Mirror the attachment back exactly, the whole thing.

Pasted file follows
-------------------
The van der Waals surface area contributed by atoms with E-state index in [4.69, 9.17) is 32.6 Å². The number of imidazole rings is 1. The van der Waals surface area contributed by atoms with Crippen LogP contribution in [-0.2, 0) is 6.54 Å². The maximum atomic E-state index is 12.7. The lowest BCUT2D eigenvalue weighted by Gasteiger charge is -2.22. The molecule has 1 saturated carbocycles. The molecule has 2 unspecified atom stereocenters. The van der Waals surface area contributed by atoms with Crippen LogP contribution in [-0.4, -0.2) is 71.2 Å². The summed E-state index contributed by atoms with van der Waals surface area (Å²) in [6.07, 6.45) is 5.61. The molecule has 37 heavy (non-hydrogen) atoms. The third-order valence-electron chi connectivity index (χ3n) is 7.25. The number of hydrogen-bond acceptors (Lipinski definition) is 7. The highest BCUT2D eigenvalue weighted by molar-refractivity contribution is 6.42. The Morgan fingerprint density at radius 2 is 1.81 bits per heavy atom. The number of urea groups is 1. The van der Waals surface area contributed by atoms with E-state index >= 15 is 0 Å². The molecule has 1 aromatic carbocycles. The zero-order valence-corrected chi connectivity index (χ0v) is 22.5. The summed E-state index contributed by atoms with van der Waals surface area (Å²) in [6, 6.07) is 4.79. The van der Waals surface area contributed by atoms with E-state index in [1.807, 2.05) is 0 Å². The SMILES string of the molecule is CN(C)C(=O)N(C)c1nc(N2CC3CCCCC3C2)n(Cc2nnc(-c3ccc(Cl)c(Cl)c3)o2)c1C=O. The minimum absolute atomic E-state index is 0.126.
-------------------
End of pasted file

The van der Waals surface area contributed by atoms with E-state index in [4.69, 9.17) is 32.6 Å². The number of imidazole rings is 1. The van der Waals surface area contributed by atoms with Crippen LogP contribution in [-0.2, 0) is 6.54 Å². The maximum atomic E-state index is 12.7. The lowest BCUT2D eigenvalue weighted by Gasteiger charge is -2.22. The molecule has 1 saturated carbocycles. The molecule has 2 unspecified atom stereocenters. The van der Waals surface area contributed by atoms with Crippen LogP contribution in [-0.4, -0.2) is 71.2 Å². The summed E-state index contributed by atoms with van der Waals surface area (Å²) in [6.07, 6.45) is 5.61. The molecule has 37 heavy (non-hydrogen) atoms. The third-order valence-electron chi connectivity index (χ3n) is 7.25. The number of hydrogen-bond acceptors (Lipinski definition) is 7. The highest BCUT2D eigenvalue weighted by molar-refractivity contribution is 6.42. The Morgan fingerprint density at radius 2 is 1.81 bits per heavy atom. The number of urea groups is 1. The van der Waals surface area contributed by atoms with E-state index >= 15 is 0 Å². The molecule has 1 aromatic carbocycles. The zero-order valence-corrected chi connectivity index (χ0v) is 22.5. The summed E-state index contributed by atoms with van der Waals surface area (Å²) in [6, 6.07) is 4.79. The van der Waals surface area contributed by atoms with E-state index in [1.807, 2.05) is 0 Å². The SMILES string of the molecule is CN(C)C(=O)N(C)c1nc(N2CC3CCCCC3C2)n(Cc2nnc(-c3ccc(Cl)c(Cl)c3)o2)c1C=O. The minimum absolute atomic E-state index is 0.126.